Dr. David Friedman and B.D. Friedman. James the Just Presents Applications of the Torah: A Messianic Commentary. Clarksville: Lederer Books (a Division of Messianic Jewish Publishers), 2012.
Dr. David Friedman and B.D. Friedman are Messianic Jews—-Jews who believe that Jesus is the Messiah and who observe Jewish laws. This book is a Messianic Jewish commentary on the New Testament Book of James. Its argument is that the Book of James is a record of James’ teachings about Leviticus 19, which were originally delivered orally in Mishnaic Hebrew and were translated into koine Greek and written down so that they could be delivered to Messianic Jews in the Diaspora. According to Friedman and Friedman, Messianic Jews in the Diaspora would value what James had to say, for James was a prominent leader and judge in the church, whose headquarters were in Jerusalem. Friedman and Friedman not only seek to convey the distinct Jewish nature of the Book of James, but they also contend against those who maintain that there is a rift between faith and works, and between Paul and James. For Friedman and Friedman, James supported the Jewish idea that obedience to the Torah flowed from faith, and Paul deferred to James rather than acting in opposition to him.
This book makes interesting arguments. Its most interesting argument is that the prayer of healing that saves the sick in James 5:15 refers to the Nazirite vow (Numbers 6). Friedman and Friedman note that the Greek word often translated as “prayer” refers to a vow in Acts 18:18 and 21:23, and they refer to Josephus’ statement in Wars of the Jews ii.15.1 that people in distress made vows. Another interesting argument Friedman and Friedman make is that Peter at the Jerusalem conference in Acts 15 had prominence because he was a “Tamid Hakam,” a rabbi’s chief pupil who was an example to other pupils and who carried on the rabbi’s teaching after the rabbi’s death. (In this case, the rabbi would be Jesus.) Friedman and Friedman do not offer evidence for this, or for the “Tamid Hakam” being a first century phenomenon, but the notes refer to a book that discusses this issue in greater detail.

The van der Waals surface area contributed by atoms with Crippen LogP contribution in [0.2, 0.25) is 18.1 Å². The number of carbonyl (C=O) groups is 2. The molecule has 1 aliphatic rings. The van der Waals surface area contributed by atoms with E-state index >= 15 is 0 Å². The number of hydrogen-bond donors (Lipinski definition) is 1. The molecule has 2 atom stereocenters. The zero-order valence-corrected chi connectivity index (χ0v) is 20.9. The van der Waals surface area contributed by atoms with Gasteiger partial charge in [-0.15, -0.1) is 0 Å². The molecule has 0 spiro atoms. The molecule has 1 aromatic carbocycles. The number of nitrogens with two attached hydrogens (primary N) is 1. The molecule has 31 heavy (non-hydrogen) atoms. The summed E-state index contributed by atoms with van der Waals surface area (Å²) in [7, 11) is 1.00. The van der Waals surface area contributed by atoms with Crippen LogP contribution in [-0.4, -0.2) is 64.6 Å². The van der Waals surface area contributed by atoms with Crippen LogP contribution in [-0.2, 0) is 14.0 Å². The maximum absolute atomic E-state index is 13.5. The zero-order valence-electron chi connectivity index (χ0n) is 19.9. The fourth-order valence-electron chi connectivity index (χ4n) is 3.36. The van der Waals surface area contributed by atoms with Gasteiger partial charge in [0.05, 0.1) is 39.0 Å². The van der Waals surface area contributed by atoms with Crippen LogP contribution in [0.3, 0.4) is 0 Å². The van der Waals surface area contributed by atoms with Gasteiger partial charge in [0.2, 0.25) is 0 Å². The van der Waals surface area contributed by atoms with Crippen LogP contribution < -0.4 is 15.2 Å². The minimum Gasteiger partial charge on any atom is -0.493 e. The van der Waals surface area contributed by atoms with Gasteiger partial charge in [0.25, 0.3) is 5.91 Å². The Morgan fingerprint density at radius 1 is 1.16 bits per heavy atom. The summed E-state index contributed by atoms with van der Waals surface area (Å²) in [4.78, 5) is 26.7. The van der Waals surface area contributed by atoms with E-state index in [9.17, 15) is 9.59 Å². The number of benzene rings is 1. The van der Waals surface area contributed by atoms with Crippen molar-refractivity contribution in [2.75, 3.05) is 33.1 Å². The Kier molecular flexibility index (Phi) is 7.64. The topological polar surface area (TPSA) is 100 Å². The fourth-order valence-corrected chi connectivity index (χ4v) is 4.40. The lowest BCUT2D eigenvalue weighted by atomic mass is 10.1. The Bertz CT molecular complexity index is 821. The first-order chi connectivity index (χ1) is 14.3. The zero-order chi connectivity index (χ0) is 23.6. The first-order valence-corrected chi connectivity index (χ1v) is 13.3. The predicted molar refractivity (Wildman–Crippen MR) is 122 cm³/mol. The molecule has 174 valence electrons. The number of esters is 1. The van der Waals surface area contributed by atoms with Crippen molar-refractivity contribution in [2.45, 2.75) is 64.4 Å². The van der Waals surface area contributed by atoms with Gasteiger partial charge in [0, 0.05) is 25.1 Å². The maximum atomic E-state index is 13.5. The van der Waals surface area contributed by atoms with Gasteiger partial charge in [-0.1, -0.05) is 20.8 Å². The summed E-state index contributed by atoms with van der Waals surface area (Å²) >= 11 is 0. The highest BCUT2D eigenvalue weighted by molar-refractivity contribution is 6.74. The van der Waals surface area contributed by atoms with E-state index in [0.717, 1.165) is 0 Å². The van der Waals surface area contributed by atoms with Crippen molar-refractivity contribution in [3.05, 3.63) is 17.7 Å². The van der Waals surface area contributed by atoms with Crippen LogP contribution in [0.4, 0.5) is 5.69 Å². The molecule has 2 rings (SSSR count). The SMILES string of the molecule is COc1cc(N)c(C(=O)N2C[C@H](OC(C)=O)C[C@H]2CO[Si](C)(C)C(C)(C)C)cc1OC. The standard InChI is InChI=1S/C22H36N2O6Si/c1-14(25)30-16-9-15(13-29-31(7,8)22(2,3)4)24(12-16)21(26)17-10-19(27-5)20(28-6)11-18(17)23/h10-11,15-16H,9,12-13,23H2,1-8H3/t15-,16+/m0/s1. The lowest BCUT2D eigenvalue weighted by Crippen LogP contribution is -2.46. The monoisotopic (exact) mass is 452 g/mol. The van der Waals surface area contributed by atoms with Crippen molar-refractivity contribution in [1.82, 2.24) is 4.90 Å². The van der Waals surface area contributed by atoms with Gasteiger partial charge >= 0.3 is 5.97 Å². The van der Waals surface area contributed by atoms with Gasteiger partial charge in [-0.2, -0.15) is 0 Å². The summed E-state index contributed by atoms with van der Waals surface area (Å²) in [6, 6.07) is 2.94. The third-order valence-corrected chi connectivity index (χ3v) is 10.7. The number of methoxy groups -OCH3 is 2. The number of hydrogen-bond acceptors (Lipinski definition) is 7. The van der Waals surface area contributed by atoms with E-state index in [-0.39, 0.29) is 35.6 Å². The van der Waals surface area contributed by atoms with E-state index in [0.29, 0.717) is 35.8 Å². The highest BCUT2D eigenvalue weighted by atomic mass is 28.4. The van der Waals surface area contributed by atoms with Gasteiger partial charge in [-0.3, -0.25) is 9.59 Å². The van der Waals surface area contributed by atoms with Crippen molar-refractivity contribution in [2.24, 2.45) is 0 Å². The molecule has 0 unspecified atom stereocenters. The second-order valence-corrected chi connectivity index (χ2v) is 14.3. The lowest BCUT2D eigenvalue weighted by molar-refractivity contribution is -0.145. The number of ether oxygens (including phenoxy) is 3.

I did not entirely agree with some of the Friedmans’ connections between the Book of James and Leviticus 19 or Judaism, and some of their parallels were between elements of the Book of James and things that existed after the first century C.E., the time of the Book of James (which, to their credit, they sometimes actually acknowledge). Still, as they note, other scholars have argued that the Book of James reflects a distinctly Jewish perspective, and at least one other scholar, Walter Kaiser, has contended that there are parallels between the Book of James and Leviticus 19, so the Friedmans’ thesis is not implausible. Moreover, while the chapter of the book that argued that the Book of James reflects the Torah rather than Hellenistic thought jumped to conclusions, in my opinion (since even New Testament letters to Gentiles draw from Jewish Scriptures, and there is no rule that a document cannot draw from both the Torah and Hellenism), it did well to highlight how the Book of James could have drawn from the Torah and Jewish life in Israel.
If there is one question that I would ask Friedman and Friedman, it is whether they believe that only Jews are obligated to obey the Torah, or if Gentiles should, too. They call the Torah the “Heavenly blueprint for human life,” yet they go on to say that it is “the communicator of truth for the entire Jewish people worldwide” (page 93). I should also note that some of the books advertised in the back of the book are by authors who believe that the Torah was intended to be kept by Jews only, meaning that Gentiles are not obligated to follow Jewish rituals.
I received this book from the publisher through Cross Focused Reviews in exchange for an honest review.